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Ken, what ever happened to your sharpness meter? Can you detect any difference among your favorite stones? If the scratch patterns are similar in appearance, how do you tell if you are getting the whole bevel?
Steve,Still have it but after doing a lot of testing I've found if the edge looks sharp and feels sharp there is little difference between methods or for that matter stones on the meter.Where the differences comes in is how the edge looks under magnification, the scratches or lack of, is it matte looking, does anything along the edge look back at you, and so on. The other difference is just in the feel of the stone, hard to explain but some stones really talk to you where others are dead. They both may produce a fine edge but you know which one will be the most enjoyable to use. With western chisel the scratch pattern under 10X will tell you, Japanese chisels looking at the soft iron can help you tell if the bevel is flat.ken
It looks like the stone has a couple of corners broken off. Is that common among natural stones? Did it come like that?
Matt,Yes it is common, it came that way and is to be expected. While some stones will come with perfect sides and bottom they are usually either lower grade or at the other end collector stones. An example is my big Tsushima Nagura, it looks like a thick synthetic stone but is a JNAT I use as a honing stone to be followed by one of the polishing stones. If you look back the post with a line up of JNATs the Tsushima Nagura is on the left end and is the only stone without irregularities.Having stones that are more organic is just one of the charms of using JNATs.ken
Matt,I just want to add another thought:One of the charms, part of the fascination of using JNATs is the stones are organic, each different in size, shape, feel, and action and to get the most out of a stone you need to learn to use it. Where is it soft, where does it cut best, where does it polish, does it make swarf easily or does it need time with a nagura, are there areas to avoid, and so on. The stones are not cookie cutter like synthetic stones or even Arkansas stones.Do you need 'em, are they better than other stones? Not really to both but they do hook your soul. Be careful if you decide to walk down the path.ken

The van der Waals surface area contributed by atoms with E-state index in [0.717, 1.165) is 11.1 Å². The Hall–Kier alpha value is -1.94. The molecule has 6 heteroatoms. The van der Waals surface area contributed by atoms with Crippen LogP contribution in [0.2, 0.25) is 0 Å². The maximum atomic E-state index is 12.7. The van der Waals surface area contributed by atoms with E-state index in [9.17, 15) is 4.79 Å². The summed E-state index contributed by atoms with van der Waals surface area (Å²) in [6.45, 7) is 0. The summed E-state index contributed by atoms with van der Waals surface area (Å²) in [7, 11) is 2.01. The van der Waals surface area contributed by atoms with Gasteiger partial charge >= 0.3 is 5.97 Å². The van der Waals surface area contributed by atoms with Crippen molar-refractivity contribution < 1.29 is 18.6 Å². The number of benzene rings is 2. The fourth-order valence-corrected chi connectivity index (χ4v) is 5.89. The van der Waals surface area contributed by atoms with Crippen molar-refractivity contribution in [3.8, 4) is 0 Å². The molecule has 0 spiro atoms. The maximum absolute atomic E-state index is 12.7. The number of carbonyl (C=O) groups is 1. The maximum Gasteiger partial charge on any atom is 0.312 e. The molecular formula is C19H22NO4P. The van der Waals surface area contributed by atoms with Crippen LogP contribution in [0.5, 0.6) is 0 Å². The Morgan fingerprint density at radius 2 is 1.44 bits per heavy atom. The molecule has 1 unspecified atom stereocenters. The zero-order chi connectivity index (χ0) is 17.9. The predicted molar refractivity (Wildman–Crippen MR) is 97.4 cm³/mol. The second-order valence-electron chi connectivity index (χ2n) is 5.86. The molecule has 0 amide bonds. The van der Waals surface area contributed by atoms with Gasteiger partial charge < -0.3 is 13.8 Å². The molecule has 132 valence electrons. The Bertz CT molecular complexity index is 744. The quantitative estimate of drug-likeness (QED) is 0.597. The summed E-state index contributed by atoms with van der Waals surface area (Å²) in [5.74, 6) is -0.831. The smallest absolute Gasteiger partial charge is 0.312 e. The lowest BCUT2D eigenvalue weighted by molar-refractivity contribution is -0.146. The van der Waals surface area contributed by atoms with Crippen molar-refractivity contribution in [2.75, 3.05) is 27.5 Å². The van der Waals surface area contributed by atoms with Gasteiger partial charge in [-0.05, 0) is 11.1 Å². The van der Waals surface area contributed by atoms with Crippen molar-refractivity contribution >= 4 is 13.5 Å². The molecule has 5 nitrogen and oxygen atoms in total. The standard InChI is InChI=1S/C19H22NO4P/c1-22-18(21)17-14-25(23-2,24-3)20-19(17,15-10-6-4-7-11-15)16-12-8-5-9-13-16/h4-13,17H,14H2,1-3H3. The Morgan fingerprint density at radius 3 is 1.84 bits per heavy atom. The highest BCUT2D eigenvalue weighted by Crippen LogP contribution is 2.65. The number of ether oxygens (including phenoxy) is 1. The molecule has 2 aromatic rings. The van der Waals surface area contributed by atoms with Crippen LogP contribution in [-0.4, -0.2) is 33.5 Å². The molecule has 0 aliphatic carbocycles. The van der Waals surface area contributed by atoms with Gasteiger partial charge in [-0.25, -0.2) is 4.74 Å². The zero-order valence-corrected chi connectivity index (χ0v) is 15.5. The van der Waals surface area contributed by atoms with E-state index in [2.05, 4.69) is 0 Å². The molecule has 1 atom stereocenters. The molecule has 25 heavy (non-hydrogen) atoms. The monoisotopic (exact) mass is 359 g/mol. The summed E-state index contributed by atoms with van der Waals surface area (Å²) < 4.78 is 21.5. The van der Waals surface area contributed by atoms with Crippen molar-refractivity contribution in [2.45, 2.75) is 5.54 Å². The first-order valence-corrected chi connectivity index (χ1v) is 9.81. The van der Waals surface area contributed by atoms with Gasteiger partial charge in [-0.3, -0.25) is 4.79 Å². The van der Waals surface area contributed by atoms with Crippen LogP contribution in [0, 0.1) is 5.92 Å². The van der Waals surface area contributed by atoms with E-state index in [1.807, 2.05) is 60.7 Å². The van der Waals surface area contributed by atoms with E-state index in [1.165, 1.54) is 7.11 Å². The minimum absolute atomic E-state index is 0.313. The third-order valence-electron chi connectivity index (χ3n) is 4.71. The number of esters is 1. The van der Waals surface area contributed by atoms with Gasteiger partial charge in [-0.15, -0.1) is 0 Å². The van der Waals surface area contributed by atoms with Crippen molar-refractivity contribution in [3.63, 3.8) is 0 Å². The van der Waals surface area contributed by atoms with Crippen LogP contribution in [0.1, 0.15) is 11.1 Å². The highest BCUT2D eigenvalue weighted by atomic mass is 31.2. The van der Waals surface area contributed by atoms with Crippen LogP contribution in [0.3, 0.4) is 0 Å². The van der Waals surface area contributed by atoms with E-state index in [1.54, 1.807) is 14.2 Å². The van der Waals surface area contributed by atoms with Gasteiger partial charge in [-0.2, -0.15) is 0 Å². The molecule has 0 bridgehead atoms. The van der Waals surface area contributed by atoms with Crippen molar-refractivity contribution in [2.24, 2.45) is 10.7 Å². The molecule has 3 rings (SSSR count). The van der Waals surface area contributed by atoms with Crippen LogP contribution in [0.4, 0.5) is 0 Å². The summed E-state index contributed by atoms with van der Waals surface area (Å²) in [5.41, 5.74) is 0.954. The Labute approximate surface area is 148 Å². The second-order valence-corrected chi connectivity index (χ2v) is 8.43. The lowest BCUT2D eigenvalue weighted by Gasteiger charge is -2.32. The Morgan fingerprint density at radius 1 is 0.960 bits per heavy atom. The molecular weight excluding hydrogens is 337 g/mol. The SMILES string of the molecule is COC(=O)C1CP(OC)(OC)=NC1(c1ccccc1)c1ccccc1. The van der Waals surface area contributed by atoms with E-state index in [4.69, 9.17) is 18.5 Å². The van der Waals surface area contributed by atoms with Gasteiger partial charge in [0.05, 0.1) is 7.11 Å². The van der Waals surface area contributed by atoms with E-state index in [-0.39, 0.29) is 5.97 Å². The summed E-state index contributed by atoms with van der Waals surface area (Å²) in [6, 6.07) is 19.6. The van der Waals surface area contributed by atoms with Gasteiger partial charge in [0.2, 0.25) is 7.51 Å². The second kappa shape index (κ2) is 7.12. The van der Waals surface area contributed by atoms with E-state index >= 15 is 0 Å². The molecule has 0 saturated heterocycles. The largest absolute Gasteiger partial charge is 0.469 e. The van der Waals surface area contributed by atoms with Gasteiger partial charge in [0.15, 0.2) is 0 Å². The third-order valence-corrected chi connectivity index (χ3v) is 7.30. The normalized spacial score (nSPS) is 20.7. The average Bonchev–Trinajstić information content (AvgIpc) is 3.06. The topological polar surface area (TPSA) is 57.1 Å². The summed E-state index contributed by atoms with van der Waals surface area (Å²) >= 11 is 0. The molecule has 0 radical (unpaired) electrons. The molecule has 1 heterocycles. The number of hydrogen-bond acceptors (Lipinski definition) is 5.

A beautiful stone! Thanks for sharing. I climbed out of the natural stone rabbit hole (twas deep and dark and chock-a-block with Jubjub birds and even the frumious Bandersnatch!) some years back, but I still use 2 or 3 I could not do without. They make the job more pleasant and make my blades oh so pretty. Please tell us your technique. Stan
Thanks Stan,I'll get a handle on it someday :-). Like you I've kinda settled into a couple or three primary stones but it sure is fun to date the new girl.Technique I use on the JNATs isn't a lot different than that used on Arkansas stones. Short strokes, pressure on the bevel edge to keep from rounding the face of the bevel and checking often to see if indeed I'm working where I need to be working and learning how your stone works by paying attention. That is I guess the biggest difference between using JNATs and Arkansas stones.ken
Ken you were missing sharpening while away north weren't you? :)
Lionel,You noticed:-). Big thing is it is about all I can do in the shop until the ankle heals. But yes it connects me to the shop and my tools.ken